Business is War.
Forget everything you know about the 1993 cult PC hit, the original Syndicate. The new Syndicate is looking to carve out a name for itself rather than live in the shadow of past success. Appropriately set to the futuristic sounds of Skrillex, Syndicate takes place in a corrupt corporate-run future, where business is war and the population is the casualty.
Like the original, there are deep-rooted themes of espionage and corruption, but that’s where developer Starbreeze Studios is drawing the line. Syndicate is a fast-paced first-person action shooter. But unlike most FPSs, the game isn’t about running and gunning your way through the game. The AI opponents are far too smart for that, which could be thanks to their brain-embedded microchips. Lucky for protagonist Miles Kilo, he’s got one too—but his give him “Breach” abilities.
Using his Breach abilities, Miles can take control over the minds of enemies, resulting in them turning against their own or committing suicide—talk about a mindfuck. Breaching is paramount to survival; otherwise, the AI can and will overwhelm you. Miles can also breach devices and other security measures. But only these lower-level breaches can be used practically at will. The others, like suicide and persuasion, are only available when his adrenaline meter is full.
Miles’ advanced Dart-6 brain chip gives him another advantage, a Batman: Arkham Asylum-esque detective mode in which the area is analyzed, important points are highlighted, and enemies can be viewed through walls to plan pre-emptive attacks and strategies. There’s no doubt that it’s useful, but it shouldn’t be abused—it can run out and won't be replenished until Miles gets into adrenaline-fueled shootouts.
The fast-paced shooting is only one highlight in Syndicate. It’s also a deep story of corporate corruption... and lies. During my “Executive Search” mission playthrough, Miles' goal is to retrieve info from West Meld Solutions. Unfortunately for a man named Gary Chang, this info is in his brain chip, which Miles must “extract” through any means possible. When Miles finally finds Chang, he isn’t willing to give up the info and instead blows his brains out. Miles gruesomely uses a device to pry it from his brain… through his ear.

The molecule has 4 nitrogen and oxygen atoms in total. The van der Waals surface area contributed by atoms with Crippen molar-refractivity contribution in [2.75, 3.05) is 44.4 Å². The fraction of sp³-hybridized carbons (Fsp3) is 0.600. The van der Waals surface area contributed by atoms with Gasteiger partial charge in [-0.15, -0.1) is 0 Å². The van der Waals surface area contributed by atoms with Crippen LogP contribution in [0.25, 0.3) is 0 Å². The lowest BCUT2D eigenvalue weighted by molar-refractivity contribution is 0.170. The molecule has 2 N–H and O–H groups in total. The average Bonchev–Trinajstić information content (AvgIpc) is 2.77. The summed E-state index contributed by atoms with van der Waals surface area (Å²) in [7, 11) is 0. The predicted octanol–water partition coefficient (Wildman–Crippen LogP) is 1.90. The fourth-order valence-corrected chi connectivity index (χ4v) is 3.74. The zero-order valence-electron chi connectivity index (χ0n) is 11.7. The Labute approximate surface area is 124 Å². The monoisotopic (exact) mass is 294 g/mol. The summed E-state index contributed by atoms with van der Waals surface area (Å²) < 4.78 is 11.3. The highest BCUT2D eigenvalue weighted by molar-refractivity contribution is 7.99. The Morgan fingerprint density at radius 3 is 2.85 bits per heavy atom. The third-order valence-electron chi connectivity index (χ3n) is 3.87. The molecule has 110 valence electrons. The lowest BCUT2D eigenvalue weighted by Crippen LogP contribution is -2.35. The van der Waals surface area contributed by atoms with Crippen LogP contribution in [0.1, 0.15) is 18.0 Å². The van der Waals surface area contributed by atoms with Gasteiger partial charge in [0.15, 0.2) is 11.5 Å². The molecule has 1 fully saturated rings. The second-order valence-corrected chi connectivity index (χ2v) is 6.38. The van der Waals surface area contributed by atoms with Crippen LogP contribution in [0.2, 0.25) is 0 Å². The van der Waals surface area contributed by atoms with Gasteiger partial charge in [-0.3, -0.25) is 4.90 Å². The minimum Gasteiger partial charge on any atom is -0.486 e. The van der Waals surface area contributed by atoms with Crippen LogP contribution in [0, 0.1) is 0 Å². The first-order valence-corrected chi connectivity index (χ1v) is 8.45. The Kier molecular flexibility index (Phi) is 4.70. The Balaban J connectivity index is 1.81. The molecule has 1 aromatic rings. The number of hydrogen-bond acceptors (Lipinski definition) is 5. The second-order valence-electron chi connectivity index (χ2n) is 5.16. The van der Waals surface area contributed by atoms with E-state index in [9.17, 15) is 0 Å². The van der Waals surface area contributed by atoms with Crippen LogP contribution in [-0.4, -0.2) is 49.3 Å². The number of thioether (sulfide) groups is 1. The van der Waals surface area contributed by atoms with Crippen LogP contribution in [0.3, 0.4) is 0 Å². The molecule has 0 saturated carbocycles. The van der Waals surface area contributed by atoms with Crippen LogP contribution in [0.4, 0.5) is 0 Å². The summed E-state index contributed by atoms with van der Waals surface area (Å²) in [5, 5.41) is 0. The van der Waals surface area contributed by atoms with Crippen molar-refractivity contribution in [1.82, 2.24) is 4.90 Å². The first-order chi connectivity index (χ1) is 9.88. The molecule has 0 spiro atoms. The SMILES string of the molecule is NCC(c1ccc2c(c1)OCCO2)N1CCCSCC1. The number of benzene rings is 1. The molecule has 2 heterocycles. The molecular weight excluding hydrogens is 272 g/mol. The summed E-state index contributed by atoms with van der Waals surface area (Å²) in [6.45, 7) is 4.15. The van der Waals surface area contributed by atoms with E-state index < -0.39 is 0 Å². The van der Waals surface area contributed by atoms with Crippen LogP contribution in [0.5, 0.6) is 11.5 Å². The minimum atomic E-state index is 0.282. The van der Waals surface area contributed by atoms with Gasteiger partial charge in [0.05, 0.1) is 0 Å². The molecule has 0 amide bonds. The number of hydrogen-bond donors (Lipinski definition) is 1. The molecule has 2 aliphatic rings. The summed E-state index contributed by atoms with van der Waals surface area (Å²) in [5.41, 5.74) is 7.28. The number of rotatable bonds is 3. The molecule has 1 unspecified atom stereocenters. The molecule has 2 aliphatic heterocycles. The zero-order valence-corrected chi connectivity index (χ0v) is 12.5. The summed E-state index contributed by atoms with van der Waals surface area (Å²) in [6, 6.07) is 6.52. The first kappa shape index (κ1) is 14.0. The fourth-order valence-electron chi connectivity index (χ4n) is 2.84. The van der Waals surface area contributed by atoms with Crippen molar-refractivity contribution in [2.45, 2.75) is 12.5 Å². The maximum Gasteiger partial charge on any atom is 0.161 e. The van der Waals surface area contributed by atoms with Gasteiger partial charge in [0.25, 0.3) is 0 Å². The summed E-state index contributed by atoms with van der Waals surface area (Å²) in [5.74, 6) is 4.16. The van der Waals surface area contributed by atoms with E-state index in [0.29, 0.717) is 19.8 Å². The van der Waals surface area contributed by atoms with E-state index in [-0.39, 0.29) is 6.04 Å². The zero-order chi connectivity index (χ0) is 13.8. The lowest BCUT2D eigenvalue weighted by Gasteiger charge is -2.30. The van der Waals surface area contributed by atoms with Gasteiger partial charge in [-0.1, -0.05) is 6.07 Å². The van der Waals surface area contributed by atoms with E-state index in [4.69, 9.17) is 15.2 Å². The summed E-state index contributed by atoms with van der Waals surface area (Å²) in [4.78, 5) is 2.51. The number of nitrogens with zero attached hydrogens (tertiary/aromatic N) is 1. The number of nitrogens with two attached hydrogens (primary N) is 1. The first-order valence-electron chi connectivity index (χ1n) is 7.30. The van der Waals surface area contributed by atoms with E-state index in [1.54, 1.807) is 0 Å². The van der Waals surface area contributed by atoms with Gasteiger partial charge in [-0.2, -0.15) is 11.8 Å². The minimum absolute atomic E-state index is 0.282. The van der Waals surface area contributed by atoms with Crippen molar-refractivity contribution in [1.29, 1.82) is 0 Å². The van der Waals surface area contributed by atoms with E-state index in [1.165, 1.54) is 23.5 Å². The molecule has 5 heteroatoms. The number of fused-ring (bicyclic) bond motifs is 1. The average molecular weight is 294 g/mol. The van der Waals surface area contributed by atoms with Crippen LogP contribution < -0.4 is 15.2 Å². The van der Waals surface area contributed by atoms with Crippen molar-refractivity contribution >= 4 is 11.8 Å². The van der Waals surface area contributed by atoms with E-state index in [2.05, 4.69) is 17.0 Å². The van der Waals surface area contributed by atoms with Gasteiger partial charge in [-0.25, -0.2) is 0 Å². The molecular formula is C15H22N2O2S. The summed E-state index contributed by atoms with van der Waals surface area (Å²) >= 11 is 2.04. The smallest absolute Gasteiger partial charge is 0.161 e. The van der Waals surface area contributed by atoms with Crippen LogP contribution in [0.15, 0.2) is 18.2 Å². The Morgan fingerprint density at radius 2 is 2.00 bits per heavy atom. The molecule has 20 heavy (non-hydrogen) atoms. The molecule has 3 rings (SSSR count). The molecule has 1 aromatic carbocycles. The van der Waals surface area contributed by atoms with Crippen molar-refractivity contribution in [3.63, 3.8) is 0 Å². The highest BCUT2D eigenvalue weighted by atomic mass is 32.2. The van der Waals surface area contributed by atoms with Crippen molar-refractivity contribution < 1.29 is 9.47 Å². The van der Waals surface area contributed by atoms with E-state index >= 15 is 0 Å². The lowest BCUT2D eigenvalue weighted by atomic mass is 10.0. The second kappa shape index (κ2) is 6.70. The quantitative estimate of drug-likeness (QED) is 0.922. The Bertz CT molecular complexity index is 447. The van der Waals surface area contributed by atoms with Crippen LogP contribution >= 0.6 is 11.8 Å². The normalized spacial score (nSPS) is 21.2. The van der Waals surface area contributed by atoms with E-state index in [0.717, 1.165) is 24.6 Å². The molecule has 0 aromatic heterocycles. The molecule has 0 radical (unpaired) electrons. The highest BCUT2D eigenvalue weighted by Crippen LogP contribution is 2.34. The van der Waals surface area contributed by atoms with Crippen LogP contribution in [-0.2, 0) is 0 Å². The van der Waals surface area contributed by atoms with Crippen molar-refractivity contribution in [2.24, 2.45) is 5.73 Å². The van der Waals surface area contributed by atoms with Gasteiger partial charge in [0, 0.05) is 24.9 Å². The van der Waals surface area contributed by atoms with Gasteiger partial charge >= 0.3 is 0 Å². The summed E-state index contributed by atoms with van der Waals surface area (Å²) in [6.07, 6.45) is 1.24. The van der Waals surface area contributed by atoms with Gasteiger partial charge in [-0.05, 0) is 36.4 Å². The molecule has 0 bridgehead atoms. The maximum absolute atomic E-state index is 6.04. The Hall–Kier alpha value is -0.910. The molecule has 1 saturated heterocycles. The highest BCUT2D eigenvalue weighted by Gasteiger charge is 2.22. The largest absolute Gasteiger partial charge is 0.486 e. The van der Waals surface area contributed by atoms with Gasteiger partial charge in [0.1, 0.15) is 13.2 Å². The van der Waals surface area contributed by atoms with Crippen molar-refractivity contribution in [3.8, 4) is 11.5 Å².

The game is a bloody mess, but not in a bad way. It helps to paint a blood-red picture of just how little human life is valued. I’m not bothered by gore, but a few scenes had even me cringing… only to stare as the blood realistically trickles down the wall as it drips from an open wound in the back of an enemy’s head. This same enemy didn’t actually fall victim to my gun, but the gun of the other enemy in an interrogation room, whose brain chip I breached to have him kill everyone else in the room and then himself.
As an action-adventure FPS taking place in a future where corporate greed and augmented humans are commonplace, Syndicate has more than several similarities to Deus Ex: Human Revolution. But where Deus Ex is stealthy, slow, calm, and collected, Syndicate is fast, furious, and tackles enemies head-on—literally, by using embedded microchip-breaching technology. It’s also less of an RPG, though you can upgrade Breach abilities as you progress.
The developers at Starbreeze mentioned that there was some outcry from fans of the original Syndicate being upset that the game had been changed to a FPS from a RTS. From the time we spent with the game, it’s safe to say that this will be easily forgiven and forgotten once they get their hands on it. Syndicate releases on February 21, 2012.